Age-related macular degeneration (AMD) is an eye disease. It can happen to people as they get older.
AMD damages a part of your eye called the macula. The macula is the centre part of your retina. It gives you clear vision so you can focus on what is in front of you.
If you have AMD, your vision may be fuzzy. Straight lines may look curvy. You may also have a dark spot in the centre of your field of vision. AMD does not usually affect your side vision. But over time, you may lose more of your front vision. This usually occurs slowly.
Your doctor may give you a special chart to check your vision. This is called an Amsler grid. It has lines and a dot at the centre. If you use it regularly, you can watch for changes in your vision. These changes can let you know if your AMD is getting more serious.
When changes are found early, treatments can help. They can't give you back any lost vision. But they can prevent more vision loss. Treatments may include photodynamic therapy (PDT), laser surgery, or a shot of medicine in the eye.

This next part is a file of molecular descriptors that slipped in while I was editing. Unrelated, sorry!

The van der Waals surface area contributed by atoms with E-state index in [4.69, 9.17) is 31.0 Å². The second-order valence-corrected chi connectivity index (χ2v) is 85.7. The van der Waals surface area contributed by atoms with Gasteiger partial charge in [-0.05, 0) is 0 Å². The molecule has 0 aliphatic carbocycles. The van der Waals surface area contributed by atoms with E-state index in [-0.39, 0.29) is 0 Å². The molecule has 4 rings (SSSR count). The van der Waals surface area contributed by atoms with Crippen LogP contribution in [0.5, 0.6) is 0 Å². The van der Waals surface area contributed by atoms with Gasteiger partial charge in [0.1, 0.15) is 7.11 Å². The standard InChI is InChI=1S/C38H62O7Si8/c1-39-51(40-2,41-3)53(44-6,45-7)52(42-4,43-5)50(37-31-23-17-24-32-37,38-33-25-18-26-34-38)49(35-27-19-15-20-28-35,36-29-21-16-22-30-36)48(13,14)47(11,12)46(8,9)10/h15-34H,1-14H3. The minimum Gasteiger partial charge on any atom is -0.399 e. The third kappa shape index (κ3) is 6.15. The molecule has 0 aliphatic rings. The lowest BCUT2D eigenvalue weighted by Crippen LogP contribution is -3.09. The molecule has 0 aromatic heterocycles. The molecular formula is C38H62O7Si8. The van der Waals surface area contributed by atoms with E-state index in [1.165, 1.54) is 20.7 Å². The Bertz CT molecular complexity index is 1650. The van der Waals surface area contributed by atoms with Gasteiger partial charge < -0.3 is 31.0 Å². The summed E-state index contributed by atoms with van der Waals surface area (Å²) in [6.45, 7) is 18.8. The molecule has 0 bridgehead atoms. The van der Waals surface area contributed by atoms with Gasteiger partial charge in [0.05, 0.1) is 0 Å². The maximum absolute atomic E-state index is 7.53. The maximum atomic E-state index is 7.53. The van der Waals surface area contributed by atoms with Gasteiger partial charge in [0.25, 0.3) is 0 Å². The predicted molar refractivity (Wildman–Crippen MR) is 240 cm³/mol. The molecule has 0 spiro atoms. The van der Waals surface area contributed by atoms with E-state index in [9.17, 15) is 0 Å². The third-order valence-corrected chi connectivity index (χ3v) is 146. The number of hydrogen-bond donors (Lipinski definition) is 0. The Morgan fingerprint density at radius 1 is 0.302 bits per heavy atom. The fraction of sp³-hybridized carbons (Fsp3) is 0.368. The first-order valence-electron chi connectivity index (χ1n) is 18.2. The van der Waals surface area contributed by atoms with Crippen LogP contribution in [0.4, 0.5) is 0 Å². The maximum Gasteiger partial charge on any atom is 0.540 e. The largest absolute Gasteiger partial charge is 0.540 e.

Your doctor may recommend a vitamin and mineral supplement to help slow the disease. Glasses and contact lenses may help you see better. There are also things you can do to make living with your eye problem easier and safer.
Follow-up care is a key part of your treatment and safety. Be sure to make and go to all appointments, and call your doctor or nurse call line if you are having problems. It's also a good idea to know your test results and keep a list of the medicines you take.
Watch closely for changes in your health, and be sure to contact your doctor or nurse call line if:
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Current as of: March 3, 2017
Adam Husney, MD - Family Medicine
& A. Evan Eyler, MD, MPH - Family Medicine, Psychiatry
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